This spring, the United States should jettison software patents. It is impossible for software developers to avoid infringing them, no matter how hard they try, and patent-infringement lawsuits can cripple or destroy a business. The result is a game of Russian roulette in which developers desperately hope to avoid lawsuits, rather than a clear and fair system of intellectual property rights.

In research I did with the Cato Institute’s Timothy B. Lee, we found that there is no quick way to look up whether your software code falls within a patent’s claims. You have to check every software patent to be certain that you haven’t missed a match. The nation’s software industry would need more than 2 million patent lawyers working full time for a year to do this, at a total cost of more than $400 billion. There are only about 40,000 patent lawyers and agents in the United States. It’s completely impracticable to discover what patents any given software program might accidentally infringe.

And the chances that a large piece of software doesn’t infringe someone’s patent are virtually nil. About 40,000 new software patents are issued in a typical year. They regularly cover trivial or commonplace activities, such as paying for something online with a credit card. The patent on raising a pop-up window when you try to leave a Web page can be infringed in as little as three lines of computer code, while computer programs often exceed millions of lines. Any program has the potential to infringe hundreds, if not thousands, of patents.

It doesn’t have to be this way. Eliminating software patents would still leave code protected by copyright, which can be infringed only by actual copying, not by accidentally writing something similar to an existing piece of code.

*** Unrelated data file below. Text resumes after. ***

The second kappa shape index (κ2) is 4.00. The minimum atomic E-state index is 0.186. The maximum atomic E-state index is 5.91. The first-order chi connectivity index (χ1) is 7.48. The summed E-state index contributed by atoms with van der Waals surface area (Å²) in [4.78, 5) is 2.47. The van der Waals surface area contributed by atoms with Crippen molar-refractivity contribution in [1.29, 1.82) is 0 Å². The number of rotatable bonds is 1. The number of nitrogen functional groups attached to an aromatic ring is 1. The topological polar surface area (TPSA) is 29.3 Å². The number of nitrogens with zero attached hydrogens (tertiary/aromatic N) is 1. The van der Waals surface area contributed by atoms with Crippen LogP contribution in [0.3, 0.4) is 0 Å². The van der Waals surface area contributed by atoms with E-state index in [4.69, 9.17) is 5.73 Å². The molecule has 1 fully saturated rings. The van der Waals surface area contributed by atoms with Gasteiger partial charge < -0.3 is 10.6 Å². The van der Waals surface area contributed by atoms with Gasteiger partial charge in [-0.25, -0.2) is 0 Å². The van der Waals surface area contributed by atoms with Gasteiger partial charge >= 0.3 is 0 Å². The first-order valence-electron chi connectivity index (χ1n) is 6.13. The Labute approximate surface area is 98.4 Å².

While small software developers live in fear of lawsuits, large companies have started to weaponize their patent portfolios so they can meet every suit with a countersuit. Google acquired Motorola Mobility for $12.5 billion after Microsoft and Apple, with a few other firms, spent $4.5 billion to purchase 6,000 patents from Nortel Networks. These billions could have been used to develop new products and inventions.

Recognizing the pernicious nature of software patents, Twitter is committing in its new Innovator’s Patent Agreement to primarily use patents it acquires from employees defensively — not to sue, only to countersue. More companies should follow Twitter’s lead. But it would be even better if they didn’t need to waste money acquiring patents defensively at all. Then those billions of dollars could go toward what people are really interested in — new and better software.

Christina Mulligan is a postdoctoral fellow at the Information Society Project at Yale Law School.

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